Joe outside Noel Rd



In his short career, Joe Orton’s published work amounted to three stage plays, four short plays for radio and television, one film script and one posthumously published novel.

In Prick Up Your Ears, John Lahr defines Ortonesque as ‘shorthand for scenes of macabre outrageousness’ and regards Orton’s farce as ‘a combination of elegance and crudity’, which ‘is always ridiculous.’

While often described as ‘promising’, the posthumous success of his plays reveal a far greater talent. With What the Butler Saw, Orton had matured into satirical and farcical master, who was prepared to speak the unspeakable and tackle society’s taboos and hypocrisy head on. Orton rejected conventional morality and followed his own path, both with his works and his life.

There is a danger that Orton’s private life could overshadow his work, as his life story could be a script from one of his own plays: semi-literate, working class boy suffering years of penury and rejection sent to prison; a promiscuous homosexual in an age when it was both illegal and actively persecuted by the police; success, wealth and awards, ending with murder.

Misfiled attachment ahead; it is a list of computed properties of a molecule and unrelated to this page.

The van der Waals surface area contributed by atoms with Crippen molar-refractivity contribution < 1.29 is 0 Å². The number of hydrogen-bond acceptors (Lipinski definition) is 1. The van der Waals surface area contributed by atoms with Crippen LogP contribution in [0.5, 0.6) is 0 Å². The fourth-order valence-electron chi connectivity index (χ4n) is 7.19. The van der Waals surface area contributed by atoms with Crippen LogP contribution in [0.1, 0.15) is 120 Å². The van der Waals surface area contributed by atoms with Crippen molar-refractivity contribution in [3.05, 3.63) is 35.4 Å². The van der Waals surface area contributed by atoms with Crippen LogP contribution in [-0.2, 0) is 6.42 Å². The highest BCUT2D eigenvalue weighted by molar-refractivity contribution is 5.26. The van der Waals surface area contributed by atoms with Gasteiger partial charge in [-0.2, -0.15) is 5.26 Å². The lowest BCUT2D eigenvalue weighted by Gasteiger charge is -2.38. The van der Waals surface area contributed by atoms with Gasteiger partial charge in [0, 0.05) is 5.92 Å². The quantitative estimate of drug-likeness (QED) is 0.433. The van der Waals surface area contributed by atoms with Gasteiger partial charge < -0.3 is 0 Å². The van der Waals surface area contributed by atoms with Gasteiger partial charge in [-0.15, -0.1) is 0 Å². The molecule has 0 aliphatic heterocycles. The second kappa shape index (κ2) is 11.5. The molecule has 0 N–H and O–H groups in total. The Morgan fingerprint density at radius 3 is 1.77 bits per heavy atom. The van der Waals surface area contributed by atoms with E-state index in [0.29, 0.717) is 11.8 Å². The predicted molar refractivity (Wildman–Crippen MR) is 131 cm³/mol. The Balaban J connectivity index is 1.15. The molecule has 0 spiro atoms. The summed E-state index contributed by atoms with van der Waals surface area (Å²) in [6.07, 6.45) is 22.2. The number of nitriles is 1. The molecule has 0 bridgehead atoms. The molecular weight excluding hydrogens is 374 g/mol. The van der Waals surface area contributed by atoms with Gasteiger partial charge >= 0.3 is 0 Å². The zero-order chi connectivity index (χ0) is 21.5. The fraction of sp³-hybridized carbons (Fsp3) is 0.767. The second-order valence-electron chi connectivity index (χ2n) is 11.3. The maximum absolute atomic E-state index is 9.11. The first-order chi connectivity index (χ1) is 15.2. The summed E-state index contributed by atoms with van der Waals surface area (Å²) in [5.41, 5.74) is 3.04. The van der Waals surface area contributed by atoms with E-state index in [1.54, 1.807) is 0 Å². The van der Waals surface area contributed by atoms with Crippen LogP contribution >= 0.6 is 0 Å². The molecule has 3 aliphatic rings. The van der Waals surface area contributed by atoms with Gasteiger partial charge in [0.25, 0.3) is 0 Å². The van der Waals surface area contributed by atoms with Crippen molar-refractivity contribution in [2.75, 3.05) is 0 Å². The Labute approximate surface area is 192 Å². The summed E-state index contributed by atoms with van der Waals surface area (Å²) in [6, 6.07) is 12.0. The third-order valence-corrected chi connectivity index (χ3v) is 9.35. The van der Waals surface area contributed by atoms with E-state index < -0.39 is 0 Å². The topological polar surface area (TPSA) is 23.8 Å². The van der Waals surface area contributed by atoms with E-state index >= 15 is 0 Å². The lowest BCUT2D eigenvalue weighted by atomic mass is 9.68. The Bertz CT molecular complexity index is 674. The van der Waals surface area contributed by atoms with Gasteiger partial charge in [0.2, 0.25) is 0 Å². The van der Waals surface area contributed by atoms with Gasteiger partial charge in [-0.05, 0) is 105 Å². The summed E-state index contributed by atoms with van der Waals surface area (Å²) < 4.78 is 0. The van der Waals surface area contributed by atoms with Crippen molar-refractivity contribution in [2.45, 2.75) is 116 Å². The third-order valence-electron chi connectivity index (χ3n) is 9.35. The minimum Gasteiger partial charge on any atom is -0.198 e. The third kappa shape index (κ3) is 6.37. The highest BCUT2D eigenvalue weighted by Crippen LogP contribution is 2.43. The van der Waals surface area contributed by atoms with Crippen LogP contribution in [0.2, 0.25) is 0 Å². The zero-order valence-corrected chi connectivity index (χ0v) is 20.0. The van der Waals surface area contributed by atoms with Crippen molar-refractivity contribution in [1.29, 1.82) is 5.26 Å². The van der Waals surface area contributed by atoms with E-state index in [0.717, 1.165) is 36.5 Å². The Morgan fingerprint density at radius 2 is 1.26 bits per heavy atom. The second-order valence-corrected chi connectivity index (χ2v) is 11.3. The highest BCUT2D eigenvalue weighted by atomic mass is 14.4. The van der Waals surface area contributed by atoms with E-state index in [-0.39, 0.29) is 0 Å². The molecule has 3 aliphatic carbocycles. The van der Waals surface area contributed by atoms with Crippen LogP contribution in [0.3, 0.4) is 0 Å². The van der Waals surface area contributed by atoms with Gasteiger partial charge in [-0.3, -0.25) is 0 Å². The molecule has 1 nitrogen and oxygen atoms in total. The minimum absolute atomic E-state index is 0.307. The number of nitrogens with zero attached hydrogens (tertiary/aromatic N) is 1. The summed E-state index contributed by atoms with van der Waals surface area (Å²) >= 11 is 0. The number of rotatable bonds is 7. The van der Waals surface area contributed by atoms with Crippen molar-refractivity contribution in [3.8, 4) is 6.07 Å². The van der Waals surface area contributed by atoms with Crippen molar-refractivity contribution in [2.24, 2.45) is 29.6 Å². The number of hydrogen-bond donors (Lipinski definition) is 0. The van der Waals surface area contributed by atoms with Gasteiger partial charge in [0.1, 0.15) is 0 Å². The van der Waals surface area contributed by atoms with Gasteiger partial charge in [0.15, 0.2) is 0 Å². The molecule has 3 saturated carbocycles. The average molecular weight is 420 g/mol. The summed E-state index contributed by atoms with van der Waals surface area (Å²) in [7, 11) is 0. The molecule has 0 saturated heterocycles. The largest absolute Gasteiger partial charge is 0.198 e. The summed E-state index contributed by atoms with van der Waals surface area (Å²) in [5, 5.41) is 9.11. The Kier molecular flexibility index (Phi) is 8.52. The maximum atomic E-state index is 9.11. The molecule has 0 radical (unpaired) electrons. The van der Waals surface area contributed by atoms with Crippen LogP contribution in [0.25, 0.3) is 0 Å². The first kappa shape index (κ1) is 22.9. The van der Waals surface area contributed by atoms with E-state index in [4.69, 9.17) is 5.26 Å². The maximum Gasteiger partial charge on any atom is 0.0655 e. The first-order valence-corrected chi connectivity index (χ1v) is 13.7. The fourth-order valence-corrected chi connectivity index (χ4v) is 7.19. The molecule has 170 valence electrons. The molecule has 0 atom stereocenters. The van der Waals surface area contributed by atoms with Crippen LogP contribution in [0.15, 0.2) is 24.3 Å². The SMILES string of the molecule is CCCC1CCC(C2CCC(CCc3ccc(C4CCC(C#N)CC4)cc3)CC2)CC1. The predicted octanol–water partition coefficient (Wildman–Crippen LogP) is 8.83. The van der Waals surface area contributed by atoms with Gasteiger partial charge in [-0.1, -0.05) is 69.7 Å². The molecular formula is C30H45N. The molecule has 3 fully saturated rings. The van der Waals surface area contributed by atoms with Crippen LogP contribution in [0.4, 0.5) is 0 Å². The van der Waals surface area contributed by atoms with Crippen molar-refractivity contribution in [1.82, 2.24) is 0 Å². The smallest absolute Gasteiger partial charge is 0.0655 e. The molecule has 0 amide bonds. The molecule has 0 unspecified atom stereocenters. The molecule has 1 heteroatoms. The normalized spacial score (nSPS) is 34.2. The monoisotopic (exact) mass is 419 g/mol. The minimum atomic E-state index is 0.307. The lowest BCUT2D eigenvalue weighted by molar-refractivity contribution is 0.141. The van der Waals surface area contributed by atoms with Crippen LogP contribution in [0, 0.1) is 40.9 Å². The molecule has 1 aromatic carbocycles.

Orton’s life is undeniably bound up with his work, but it cannot be forgotten that the most successful period of his life, 1963 to 67, were also years of major social and political change. As Dr Francesca Coppa writes:

'Orton was a young man in the midst of an exploding youth culture…working class at a time when the working classes were forming an alternative British intelligentsia.’

Image: Courtesy The Leicester Mercury   Text © Leicester City Council / Quotes © John Lahr and Dr Francesca Coppa  

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